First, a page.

Het architectenloze tijdperk. Ambachtslieden en amateurs in de achttiende eeuw
In Dutch history of architecture the first half of the eighteenth century is sometimes defined as the 'era without architects'. Prominent architects and building contractors from the second half of the seventeenth century lacked worthy successors, large commissions were not forthcoming and even the wealthiest private individuals put up with 'carpenter's designs'.
Work bosses, the heads of large building companies who worked with fixed workshops of craftsmen and artists, dominated the building production and acted as designers together with painters and sculptors. Apart from them, there were free designers, who did not work in the building trade and were not members of a guild, but who had acquired a position by means of their draughtsmanship.
Because of the lack of great 'building artists' the entire period is considered rather unspectacular from an art-historical point of view, the only bright spots being the work of a few artist-architects. In this picture of architectonic culture the role of the commissioner as definer, designer and supervisor, in brief, as architect in the contemporary sense of the word, remained almost unnoticed, whereas the role of the craftsman or work boss was reduced to that of executor of the designs of others.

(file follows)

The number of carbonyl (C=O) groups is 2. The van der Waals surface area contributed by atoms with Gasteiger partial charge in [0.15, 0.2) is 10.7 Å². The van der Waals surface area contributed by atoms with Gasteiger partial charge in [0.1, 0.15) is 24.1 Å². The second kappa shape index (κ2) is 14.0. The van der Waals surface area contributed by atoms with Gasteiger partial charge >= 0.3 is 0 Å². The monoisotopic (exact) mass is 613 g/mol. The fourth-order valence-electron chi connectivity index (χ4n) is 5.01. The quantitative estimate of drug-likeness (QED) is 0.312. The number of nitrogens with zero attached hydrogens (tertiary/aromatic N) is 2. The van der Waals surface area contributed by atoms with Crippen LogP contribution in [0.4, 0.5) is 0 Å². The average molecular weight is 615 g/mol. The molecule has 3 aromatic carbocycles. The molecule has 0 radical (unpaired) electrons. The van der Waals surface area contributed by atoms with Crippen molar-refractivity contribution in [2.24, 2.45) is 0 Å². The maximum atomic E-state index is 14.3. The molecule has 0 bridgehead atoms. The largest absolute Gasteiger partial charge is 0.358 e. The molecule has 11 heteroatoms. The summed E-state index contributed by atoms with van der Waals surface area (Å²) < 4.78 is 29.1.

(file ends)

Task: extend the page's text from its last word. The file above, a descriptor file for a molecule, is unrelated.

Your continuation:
At best, these trendsetters were portrayed as dilettantes, exceptions in a building trade dominated by artists and building contractors. In this article an attempt is made to reconstruct the crucial role of the commissioner in early-modern architectonic culture.
The publications that appeared on architecture, the so-called 'architecture in writing', were chiefly aimed at the large group of amateurs. By means of historiographical attention, the reasons are also examined why this commissioner was recorded in such a fragmentary way in the history of architecture and the craftsman reduced to a pragmatist utterly lacking in higher theoretical insight.
The roots of this view seem to lie in the nineteenth-century emancipation of the 'building artist'. At that time the concept of 'amateur' acquired a disparaging meaning, and the status of the craftsman/pragmatist declined to such an extent that both were no longer regarded as architects, but as 'unqualified' persons.